Use the new vocabulary in conversations
It’s paramount to practice these new words or you will forget them. The more you use them, the better. Find native speakers to talk to or if not possible, practice with other English learners or join online groups and forums. Meetup is a website where you can look for language groups in your area and you can even create your own if there isn’t any.
Write in English
The easiest way is to keep a journal in English, write about different topics that interest you and subsequently have native English speakers review and make corrections. This will enhance not only your vocabulary but also your grammar knowledge. Lang-8 is a free website where you can write posts and you will get feedback from native speakers in exchange of your feedback for your mother tongue.
Have a learning pal.
Learning is more fun with a buddy. Find an online buddy who is learning English as well and let each other be accountable for your respective progress.
English practice groups on Whatsapp are more popular these days. The aim is a non-structured daily English practice where all sort of topics is covered.
To build your English vocabulary, you need constant targeted practice, periodic revisions of the new words to commit them to long-term memory, and constant use of these in your writing and daily conversations. Do this, and you’ll succeed.
In second place is How Thoughts Are Processed When Thinking In A Second Language.
In this globalised world where more people speak more than one language, scientists have tried to find out if we think and react the same way independently from the language people use.
Bilinguals/Multilinguals have always been at the centre of their thoughts when analysing the emotional effect of languages on people.
A group of scientists (Boaz Keysar, Sayri Hayakawa and Sun Gyu an) of Chicago's University, wanted to know if bilinguals would be more analytical and less emotional when making decisions in a foreign language.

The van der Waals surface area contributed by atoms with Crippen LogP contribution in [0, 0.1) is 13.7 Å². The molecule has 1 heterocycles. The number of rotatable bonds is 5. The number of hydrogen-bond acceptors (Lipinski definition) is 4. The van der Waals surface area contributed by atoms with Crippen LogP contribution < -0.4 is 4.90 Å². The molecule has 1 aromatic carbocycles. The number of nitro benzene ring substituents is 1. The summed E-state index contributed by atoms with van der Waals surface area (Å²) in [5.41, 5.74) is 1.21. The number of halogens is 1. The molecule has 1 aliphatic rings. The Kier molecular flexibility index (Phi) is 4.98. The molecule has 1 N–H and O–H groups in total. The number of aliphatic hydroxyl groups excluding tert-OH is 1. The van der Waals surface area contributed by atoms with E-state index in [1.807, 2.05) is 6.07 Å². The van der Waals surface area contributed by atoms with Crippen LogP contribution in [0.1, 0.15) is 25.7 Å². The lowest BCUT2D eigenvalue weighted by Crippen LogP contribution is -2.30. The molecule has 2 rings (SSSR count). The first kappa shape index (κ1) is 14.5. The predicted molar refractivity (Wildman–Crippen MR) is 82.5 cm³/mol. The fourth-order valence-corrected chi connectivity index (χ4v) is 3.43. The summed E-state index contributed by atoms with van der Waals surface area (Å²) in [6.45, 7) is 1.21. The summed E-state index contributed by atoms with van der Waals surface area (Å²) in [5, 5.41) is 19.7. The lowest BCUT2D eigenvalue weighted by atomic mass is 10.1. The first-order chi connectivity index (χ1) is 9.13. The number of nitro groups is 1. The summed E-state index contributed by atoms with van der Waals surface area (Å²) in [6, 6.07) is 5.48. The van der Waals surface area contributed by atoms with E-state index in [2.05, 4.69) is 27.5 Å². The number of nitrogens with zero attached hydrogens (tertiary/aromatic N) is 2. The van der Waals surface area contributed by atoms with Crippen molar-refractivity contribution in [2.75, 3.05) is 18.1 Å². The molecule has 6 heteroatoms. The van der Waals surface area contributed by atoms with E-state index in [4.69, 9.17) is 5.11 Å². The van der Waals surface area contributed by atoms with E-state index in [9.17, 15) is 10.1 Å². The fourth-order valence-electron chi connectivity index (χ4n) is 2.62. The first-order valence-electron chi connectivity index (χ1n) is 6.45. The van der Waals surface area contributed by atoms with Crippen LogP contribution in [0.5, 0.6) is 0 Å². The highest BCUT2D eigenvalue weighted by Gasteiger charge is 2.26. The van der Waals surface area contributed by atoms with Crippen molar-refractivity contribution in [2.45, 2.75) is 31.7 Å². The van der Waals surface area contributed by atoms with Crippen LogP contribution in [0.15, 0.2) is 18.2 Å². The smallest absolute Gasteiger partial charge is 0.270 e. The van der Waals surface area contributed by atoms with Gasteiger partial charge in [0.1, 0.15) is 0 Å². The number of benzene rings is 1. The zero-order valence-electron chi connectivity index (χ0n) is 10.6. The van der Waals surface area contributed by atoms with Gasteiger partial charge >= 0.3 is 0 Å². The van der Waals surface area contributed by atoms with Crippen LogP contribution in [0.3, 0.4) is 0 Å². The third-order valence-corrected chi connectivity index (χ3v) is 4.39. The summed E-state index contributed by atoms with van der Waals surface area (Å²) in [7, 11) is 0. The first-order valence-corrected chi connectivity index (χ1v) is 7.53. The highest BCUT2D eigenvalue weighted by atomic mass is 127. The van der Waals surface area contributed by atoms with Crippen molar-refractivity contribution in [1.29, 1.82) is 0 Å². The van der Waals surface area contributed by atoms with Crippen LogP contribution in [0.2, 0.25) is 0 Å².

They achieved a series of experiments on more than 300 people from the USA and Korea.
They picked 121 American students who learned Japanese. They were introduced to a hypothetical scenario: to fight a disease that would kill 600.000 people, Doctors could:
(1) either develop a medicine that saved 200.000 lives or
(2) a medicine with 33.3% chance of saving 600.000 lives (that means 66% chance of saving no lives).
80% of students chose the safe option (1).
When the problem was framed in terms of losing rather than saving lives, the safe option number dropped to 47%.
When they were asked the same question in Japanese, the safe option number was 40% regardless of how choices were framed. The role of instinct was significantly reduced.
When a decision is verbally framed as involving a gain, people prefer a sure outcome over a probability outcome.
When the situation is framed as involving losses, people sometimes prefer to gamble.
This is called the framing effect and it was originally investigated by Daniel Kahneman and team.
So, the framing effect was present in the native language and absent in the second language.
I would have thought that the stress of using a foreign language could have diminished the reasoning process in the students and pushed them to make emotional decisions, but the findings were different. They accepted the positive bet (2) more often when using their second language.
The researchers tried to see how language affects personal decision making. They chose a group of Korean students who were given a series of hypothetical low-loss and high-gain bets. When the bets were offered in Korean 57% took them. When offered in English (foreign language) 67% accepted the bet.
Again, it shows that deliberation is higher in the foreign language.
Keysar explains the results they obtained by saying:
" They make more bets in a foreign language because they expect to gain in the long run and are less affected by the typically exaggerated aversion to losses".
This confirms one more time that people tend to reason in a more logical way when using a foreign language, hence promoting analytical thoughts and reducing their emotional reactions, thus leading to better decision making.
In countless experiments, researchers tend to consider three things when they wanted to evaluate decision-making in a second language:
Losses gain and risks.
Cause and effect.
Regarding decision-making, it has been proven in countless occasions that people are more conservative in their decisions when thinking in their mother tongues.
They evaluate losses as greater than gain and prefer not to take any risk in their mother tongue. This thought-process is called risk aversion.